The Durango is its own breed.
As many automakers move away from large V8 engines in their 3-row runabouts, opting in most cases for turbocharged 4-cylinders or V6 plants, there are a few where you can still get that V8 grunt. The 2021 Dodge Durango R/T AWD is among them, and it definitely lets the world know you've got eight slugs working under the hood. Other SUVs might be more comfortable, have more features, and drink less fuel—but in terms of character, the Durango R/T will steal your heart.
Dodge first introduced this generation of Durango back in 2010, but it has experienced plenty of refinement over the years. The 2021 Durango sports a new driver-focused interior and new styling cues that help it stand as a beacon of muscle in a crowd of econobox crossovers. Our test model, in redline coat pearl red with 20-inch wheels in hyper black definitely stood out.
To add to the theatre, the Durango came equipped with the Tow N Go package (a $4,995 line item) that includes a lot of things from on-demand Quadra-Trac 4-wheel-drive, to different drive modes, styling cues, a class IV receiver hitch, and most importantly: adaptive damping suspension and high-performance exhaust system, just to name a few.
Sadly though, theatre is mostly what it is. The Durango R/T's 360-horsepower 390-lb-ft 5.7-liter Hemi, when piped through the performance exhaust sounds fantastic, but its 5,369-lb curb weight plus Denver's altitude leave you wanting more go. Fuel economy is what you might expect from a V8-powered brute, rated at 14 in the city and 22 on the highway. Still, it's one of the quickest of its kind and plenty to cannonball I-70 west's left lane. And there's always the silly-fast SRT and hellcat trims for those of us who love to punish asphalt.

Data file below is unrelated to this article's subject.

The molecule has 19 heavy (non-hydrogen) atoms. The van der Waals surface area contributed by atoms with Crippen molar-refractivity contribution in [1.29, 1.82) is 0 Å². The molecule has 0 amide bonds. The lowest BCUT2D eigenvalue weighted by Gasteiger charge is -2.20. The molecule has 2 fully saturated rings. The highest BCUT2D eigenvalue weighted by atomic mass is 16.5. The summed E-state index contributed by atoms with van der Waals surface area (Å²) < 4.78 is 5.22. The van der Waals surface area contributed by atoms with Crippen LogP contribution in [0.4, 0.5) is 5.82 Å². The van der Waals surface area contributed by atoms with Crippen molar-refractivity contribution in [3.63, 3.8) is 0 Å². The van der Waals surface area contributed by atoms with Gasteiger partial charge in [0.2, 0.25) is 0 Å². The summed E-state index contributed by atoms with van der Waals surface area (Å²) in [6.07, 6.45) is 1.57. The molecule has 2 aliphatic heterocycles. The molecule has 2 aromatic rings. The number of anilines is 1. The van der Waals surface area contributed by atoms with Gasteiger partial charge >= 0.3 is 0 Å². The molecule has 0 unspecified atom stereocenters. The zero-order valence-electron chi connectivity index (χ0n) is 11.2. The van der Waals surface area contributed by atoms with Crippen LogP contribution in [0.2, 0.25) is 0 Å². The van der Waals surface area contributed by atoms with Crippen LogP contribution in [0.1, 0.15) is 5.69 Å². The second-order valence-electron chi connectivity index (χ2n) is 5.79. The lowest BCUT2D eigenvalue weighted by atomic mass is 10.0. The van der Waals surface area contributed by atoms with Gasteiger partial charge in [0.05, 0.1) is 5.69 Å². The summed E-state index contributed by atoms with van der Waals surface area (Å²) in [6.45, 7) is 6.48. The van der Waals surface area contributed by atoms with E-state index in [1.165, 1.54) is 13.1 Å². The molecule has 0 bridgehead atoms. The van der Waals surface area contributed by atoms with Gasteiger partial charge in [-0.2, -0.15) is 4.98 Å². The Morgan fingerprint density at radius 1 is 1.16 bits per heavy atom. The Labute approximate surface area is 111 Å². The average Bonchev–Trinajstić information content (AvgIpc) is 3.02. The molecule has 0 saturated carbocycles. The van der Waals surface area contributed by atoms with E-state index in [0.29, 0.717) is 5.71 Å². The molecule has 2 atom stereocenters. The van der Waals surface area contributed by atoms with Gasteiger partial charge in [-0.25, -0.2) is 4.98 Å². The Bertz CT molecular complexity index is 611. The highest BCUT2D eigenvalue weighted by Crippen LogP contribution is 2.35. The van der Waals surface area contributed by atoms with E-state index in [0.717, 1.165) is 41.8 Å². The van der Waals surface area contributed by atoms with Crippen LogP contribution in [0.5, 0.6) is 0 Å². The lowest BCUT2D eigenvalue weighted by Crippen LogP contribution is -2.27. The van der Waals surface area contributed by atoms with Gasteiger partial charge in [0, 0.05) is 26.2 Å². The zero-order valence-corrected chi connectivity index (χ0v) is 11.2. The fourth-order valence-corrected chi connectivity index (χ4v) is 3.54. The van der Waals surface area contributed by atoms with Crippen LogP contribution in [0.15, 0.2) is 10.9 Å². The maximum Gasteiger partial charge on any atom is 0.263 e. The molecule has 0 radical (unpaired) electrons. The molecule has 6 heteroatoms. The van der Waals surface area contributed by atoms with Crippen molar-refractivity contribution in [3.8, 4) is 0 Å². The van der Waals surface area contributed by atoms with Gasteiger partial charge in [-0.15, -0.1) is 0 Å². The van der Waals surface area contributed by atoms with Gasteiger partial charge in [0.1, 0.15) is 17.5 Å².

In the ride-and-handling department, the Durango's ride feels firm but composed; nicely straddling the line between muscle car and a day-to-day family hauler. The steering feels weighty if not a little numb, but that's expected from most heavyweights with 3-rows and the front Brembo six-piston calipers offered provided a nice firm pedal and plenty of "woah." Meanwhile, the rest of the Durango is more than capable to handle whatever honey-dos are thrown your way and is plenty comfortable for sitting in I-25 traffic. The updated interior is a definite improvement from previous generations with its refreshed architecture, but still falls behind the competition when you consider the sticker. On the plus side, the uConnect system is one of the best infotainment systems in the game.
Speaking of sticker price, our tester came in at $66,650.
So in the crossover-crazed world, you might be wondering where exactly this fits in? Well, it's actually a niche not many other automakers fill. Beyond the muscular macho appearance, sporty feel, intoxicating engine note, and 3-row practicality, the Durango R/T with Tow N Go can tow an impressive 8,700 lbs. And it can do it without the truck-like proportions that make city driving or fitting this beast in the garage a hassle. Whether you're towing a camper, a boat, a crew of youths, or you just want to add some character to your commute, the Durango R/T has definitely got your back.
*Photos courtesy of Jeff Erbert
In the market for a new car? Let us know in the comments what you think of the Durango R/T.